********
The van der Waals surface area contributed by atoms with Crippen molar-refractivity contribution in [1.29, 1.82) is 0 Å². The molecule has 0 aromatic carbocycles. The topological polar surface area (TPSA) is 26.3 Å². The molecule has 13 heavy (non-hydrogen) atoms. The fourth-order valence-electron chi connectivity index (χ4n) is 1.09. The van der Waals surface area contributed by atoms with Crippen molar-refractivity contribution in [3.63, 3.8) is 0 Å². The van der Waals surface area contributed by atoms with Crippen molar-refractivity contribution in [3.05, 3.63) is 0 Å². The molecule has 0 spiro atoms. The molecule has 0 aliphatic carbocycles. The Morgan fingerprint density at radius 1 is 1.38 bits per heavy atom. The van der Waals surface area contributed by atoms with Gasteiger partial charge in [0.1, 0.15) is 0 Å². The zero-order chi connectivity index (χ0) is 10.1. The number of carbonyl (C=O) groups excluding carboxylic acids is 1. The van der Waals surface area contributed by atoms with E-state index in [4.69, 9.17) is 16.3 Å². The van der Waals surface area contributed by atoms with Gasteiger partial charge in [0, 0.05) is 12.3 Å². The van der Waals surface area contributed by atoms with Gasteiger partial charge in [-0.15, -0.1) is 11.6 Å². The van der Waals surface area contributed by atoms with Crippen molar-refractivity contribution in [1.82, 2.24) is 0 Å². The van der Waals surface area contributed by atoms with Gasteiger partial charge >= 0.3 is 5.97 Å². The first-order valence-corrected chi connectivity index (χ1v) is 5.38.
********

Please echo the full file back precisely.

The van der Waals surface area contributed by atoms with Crippen molar-refractivity contribution in [1.29, 1.82) is 0 Å². The molecule has 0 aromatic carbocycles. The topological polar surface area (TPSA) is 26.3 Å². The molecule has 13 heavy (non-hydrogen) atoms. The fourth-order valence-electron chi connectivity index (χ4n) is 1.09. The van der Waals surface area contributed by atoms with Crippen molar-refractivity contribution in [3.63, 3.8) is 0 Å². The van der Waals surface area contributed by atoms with Crippen molar-refractivity contribution in [3.05, 3.63) is 0 Å². The molecule has 0 spiro atoms. The molecule has 0 aliphatic carbocycles. The Morgan fingerprint density at radius 1 is 1.38 bits per heavy atom. The van der Waals surface area contributed by atoms with Gasteiger partial charge in [0.1, 0.15) is 0 Å². The zero-order chi connectivity index (χ0) is 10.1. The number of carbonyl (C=O) groups excluding carboxylic acids is 1. The van der Waals surface area contributed by atoms with E-state index in [4.69, 9.17) is 16.3 Å². The van der Waals surface area contributed by atoms with Gasteiger partial charge in [0, 0.05) is 12.3 Å². The van der Waals surface area contributed by atoms with Gasteiger partial charge in [-0.15, -0.1) is 11.6 Å². The van der Waals surface area contributed by atoms with Crippen molar-refractivity contribution in [1.82, 2.24) is 0 Å². The van der Waals surface area contributed by atoms with Gasteiger partial charge >= 0.3 is 5.97 Å². The first-order valence-corrected chi connectivity index (χ1v) is 5.38.